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Without the power of the Spirit of Jesus Christ in our lives, it’s difficult to be the person we want to be. God gives us a new heart, a new spirit, and the mind of Christ when we admit we’re sinners and give our hearts to Him. Becoming born-again isn’t just about escaping Hell and going to Heaven; it’s about entering into a close relationship with God and becoming a new creation (2 Corinthians 5:7). If you aren’t a believer in Jesus Christ, He invites you to enter into relationship with Him. Please pray: “Lord, I admit that I have offended You and done what is wrong in Your sight. Please forgive me of my sins and enter into my heart and my life. Make me a new creation by the power of Your Holy Spirit.” If you prayed this prayer, please find a Bible-based church to fellowship with other believers and grow in the knowledge of God. As a fellow believer in Christ, I love you and so does the Lord.

Greatest Faith: Luke 23:39-43

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It’s hard to believe that Buddy was abused for nearly three years before I adopted him from Silky Terrier Rescue. He was so afraid of me that he yanked and pulled at his leash, trying to get back to his foster mother (who is a responsible Silky Terrier breeder). I wondered what I had gotten myself into, he was so adamant about not going home with me. Then he kept running away the next week or so. Fortunately, I had a kitty collar on him with a bell, so I was able to locate him by the ringing when I couldn’t find him. I was so afraid he’d get hit by a car. (Fortunately, at that time we lived in a closed neighborhood which lessened the odds of getting hit, but didn’t eliminate it.)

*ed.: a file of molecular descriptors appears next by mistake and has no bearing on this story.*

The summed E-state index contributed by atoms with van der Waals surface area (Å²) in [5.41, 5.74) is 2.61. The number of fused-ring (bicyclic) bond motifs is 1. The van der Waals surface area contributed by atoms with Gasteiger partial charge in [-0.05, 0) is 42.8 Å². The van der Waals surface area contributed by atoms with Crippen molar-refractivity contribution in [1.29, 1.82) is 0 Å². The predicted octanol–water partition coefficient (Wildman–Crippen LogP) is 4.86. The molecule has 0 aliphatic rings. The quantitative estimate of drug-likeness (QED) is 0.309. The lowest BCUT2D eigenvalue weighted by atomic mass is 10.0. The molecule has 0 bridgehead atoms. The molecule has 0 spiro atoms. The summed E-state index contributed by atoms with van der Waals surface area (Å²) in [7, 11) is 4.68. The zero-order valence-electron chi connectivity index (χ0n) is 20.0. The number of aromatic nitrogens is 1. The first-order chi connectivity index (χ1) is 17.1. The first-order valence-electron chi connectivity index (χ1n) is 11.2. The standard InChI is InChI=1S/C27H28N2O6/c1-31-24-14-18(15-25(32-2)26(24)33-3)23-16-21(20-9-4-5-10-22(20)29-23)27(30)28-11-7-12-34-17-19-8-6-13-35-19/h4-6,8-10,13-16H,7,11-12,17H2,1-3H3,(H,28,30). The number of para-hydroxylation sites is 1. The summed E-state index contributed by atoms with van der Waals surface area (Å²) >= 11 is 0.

Then, one day, it was like a lightbulb flipped on in his head, as if he was thinking, “Why am I running away? They love me. They give me good food and treats, bathe me, comb me, kiss and hug on me, and take me for rides and walks.” And he stopped trying to run off. Now, he greets me at the door with joyous adoration.

One of the people I admire the most in the Bible is one of the thieves on the cross next to Jesus. Of all the people in the New Testament, I believe he had the greatest faith.

If you don’t know the story, two thieves were crucified on either side of Jesus. On Jesus’ cross, Pilate had a placard nailed above His read which read, “King Of the Jews” to mock Jesus’ claim to be a King, only Jesus claimed to have a spiritual, not earthly kingdom.

“One of the criminals who were hanged there was hurling abuse at Him (Jesus), saying ‘Are You not the Christ? Save Yourself and us!’

But the other answered, and rebuking him, said, ‘Do you not even fear God, since you are under the same sentence of condemnation? And we indeed are suffering justly, for we are receiving what we deserve for our deeds, but this man has done nothing wrong.’

And he was saying, ‘Jesus, remember me when You come in Your kingdom!’

And He (Jesus) said to him, ‘Truly I say to you, today you shall be with Me in Paradise.'”–Luke 23:39-43

Though the thief had no opportunity to do any good deeds nor be baptized, he recognized his sinfulness and God’s great mercy. He acknowledged he was a sinner deserving death for his evil deeds, repented of his sin by rebuking the other man for mocking God, and asked Christ to save him. This is why I so greatly admire this man. He was one of the few at the time who really got who Jesus was, the Christ–the sacrificial Lamb of God–who died to cover our sins.